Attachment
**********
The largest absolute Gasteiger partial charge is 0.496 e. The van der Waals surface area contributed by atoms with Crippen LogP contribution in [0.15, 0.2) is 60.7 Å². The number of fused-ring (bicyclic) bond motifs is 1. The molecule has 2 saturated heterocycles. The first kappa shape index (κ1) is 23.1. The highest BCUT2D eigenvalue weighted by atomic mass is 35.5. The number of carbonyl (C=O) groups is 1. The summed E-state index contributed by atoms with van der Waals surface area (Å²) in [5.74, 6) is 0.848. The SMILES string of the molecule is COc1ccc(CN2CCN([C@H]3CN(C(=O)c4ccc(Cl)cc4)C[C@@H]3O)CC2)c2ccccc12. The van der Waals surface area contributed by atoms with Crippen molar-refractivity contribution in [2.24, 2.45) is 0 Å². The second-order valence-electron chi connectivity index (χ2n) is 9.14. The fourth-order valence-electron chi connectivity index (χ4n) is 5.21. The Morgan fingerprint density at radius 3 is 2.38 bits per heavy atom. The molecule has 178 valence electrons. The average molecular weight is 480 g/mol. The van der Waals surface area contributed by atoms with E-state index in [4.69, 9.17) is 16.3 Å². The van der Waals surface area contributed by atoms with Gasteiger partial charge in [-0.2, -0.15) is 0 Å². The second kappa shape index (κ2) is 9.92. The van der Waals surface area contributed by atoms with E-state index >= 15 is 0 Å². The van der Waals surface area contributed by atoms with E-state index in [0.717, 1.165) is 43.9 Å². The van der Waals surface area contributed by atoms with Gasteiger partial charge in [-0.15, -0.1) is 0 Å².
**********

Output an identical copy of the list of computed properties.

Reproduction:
The largest absolute Gasteiger partial charge is 0.496 e. The van der Waals surface area contributed by atoms with Crippen LogP contribution in [0.15, 0.2) is 60.7 Å². The number of fused-ring (bicyclic) bond motifs is 1. The molecule has 2 saturated heterocycles. The first kappa shape index (κ1) is 23.1. The highest BCUT2D eigenvalue weighted by atomic mass is 35.5. The number of carbonyl (C=O) groups is 1. The summed E-state index contributed by atoms with van der Waals surface area (Å²) in [5.74, 6) is 0.848. The SMILES string of the molecule is COc1ccc(CN2CCN([C@H]3CN(C(=O)c4ccc(Cl)cc4)C[C@@H]3O)CC2)c2ccccc12. The van der Waals surface area contributed by atoms with Crippen molar-refractivity contribution in [2.24, 2.45) is 0 Å². The second-order valence-electron chi connectivity index (χ2n) is 9.14. The fourth-order valence-electron chi connectivity index (χ4n) is 5.21. The Morgan fingerprint density at radius 3 is 2.38 bits per heavy atom. The molecule has 178 valence electrons. The average molecular weight is 480 g/mol. The van der Waals surface area contributed by atoms with E-state index in [4.69, 9.17) is 16.3 Å². The van der Waals surface area contributed by atoms with Gasteiger partial charge in [-0.2, -0.15) is 0 Å². The second kappa shape index (κ2) is 9.92. The van der Waals surface area contributed by atoms with E-state index >= 15 is 0 Å². The van der Waals surface area contributed by atoms with E-state index in [0.717, 1.165) is 43.9 Å². The van der Waals surface area contributed by atoms with Gasteiger partial charge in [-0.15, -0.1) is 0 Å².